Well, its really not! 🙂 But blogging has changed a lot over the past 10 years that a lot of bloggers were left (in the dust) because they’re still doing blogging the same way they’re doing it 5-10 years ago. I gotta admit that I sort of consider myself one of those who have not been doing what I’m supposed to be doing different than what I was doing before.
A couple of days ago, I read a post from one of my favorite blogs entitled ‘The Future of Blogging‘. Now I know you’re probably thinking that this is one of those cheesy posts where the author just puts something together about how blogging will still change the world, whatever, but trust me its not. The post is the longest post I’ve read in a while, and more importantly it tackles the reality of blogging and where its really heading in the future. Here’s a pretty long excerpt:
This is an important blog post, because it makes a prediction. A prediction about the future of blogging; a platform actively used by over 181 million people (Nielsen data for October 2011). Not only will you learn why I think most blogging advice is dated and ineffective, but I’ll also reveal where I believe this entire industry is heading, so you can stay ahead of the competition.
This is not only an important post, but also the longest I have ever written. It’s more like a mini-eBook, without the price tag. Don’t let its lack of cost make you doubt the value here though. I will at least sell you on what you’re about to learn:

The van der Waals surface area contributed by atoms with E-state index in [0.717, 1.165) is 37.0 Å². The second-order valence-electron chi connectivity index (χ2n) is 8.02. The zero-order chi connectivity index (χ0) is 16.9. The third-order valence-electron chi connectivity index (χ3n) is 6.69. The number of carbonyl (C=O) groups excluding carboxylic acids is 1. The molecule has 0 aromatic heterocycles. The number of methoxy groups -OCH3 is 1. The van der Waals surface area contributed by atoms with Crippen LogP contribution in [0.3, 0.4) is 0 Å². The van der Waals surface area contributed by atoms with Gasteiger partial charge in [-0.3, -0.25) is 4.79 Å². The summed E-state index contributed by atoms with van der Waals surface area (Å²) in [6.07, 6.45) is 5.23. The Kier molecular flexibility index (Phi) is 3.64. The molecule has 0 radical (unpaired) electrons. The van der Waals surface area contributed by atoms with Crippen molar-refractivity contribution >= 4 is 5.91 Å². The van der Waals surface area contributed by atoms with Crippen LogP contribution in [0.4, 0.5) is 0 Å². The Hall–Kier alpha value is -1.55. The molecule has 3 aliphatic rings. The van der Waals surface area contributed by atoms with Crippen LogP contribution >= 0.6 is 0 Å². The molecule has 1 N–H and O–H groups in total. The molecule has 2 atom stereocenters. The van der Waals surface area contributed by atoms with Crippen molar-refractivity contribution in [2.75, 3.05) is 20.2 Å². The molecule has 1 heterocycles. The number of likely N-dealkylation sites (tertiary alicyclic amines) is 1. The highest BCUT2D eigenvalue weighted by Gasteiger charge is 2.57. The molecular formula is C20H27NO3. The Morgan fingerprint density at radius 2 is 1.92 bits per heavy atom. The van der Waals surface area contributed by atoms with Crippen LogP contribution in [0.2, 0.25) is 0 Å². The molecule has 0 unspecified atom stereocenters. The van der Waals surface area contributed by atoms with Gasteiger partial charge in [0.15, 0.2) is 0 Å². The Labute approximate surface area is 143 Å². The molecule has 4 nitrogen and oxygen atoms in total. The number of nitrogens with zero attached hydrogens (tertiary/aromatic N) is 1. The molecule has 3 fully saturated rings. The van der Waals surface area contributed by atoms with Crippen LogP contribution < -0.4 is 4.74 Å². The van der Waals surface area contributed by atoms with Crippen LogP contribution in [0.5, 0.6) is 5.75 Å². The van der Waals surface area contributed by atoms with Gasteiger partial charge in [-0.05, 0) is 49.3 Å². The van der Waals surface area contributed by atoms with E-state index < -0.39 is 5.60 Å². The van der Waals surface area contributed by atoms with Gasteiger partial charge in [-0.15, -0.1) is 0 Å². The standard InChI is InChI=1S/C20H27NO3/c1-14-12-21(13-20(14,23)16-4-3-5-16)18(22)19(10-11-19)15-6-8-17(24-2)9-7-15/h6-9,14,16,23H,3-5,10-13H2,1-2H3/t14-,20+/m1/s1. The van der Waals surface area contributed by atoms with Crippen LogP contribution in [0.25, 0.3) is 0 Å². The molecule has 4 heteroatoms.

- A weird tip I personally received from Google’s Matt Cutts which increased my ViperChill search rankings
- What Gawker does once per week to double their traffic figures. That’s going from two million to four million uniques per day
- Why the Daily Mail recently surpassed the New York Times as the number #1 newspaper website in the world
- How Mashable crushed TechCrunch on traffic numbers (even though they used to be the underdog)
- Why the successful ‘make money online’ blogs of the past have now faded into obscurity
- The number one reason Leo Babauta dominated the personal development industry in two months
- What Steve Kamb did to build a six-figure blog in the overly saturated health niche
- Why feed counts mean absolutely nothing (and never really have)
- Which Huffington Post articles attract 3X more clicks than any other
- Why the Verge was one of the fastest growing blog launches in history
…and most importantly, how this all helps me to make a prediction about what it now takes to build highly profitable blogs.
What I love about the post aside from that it covers a lot of different interesting subtopics is the fact that Glen backed up everything with numbers and proofs. I know research is overrated but the amount of effort that was done here is just phenomenal. I rarely print blog posts (not sure I ever did before) but when I read the first 60% of it, I was convinced that I should.
Again, give it a real read and I can guarantee that this post will benefit you.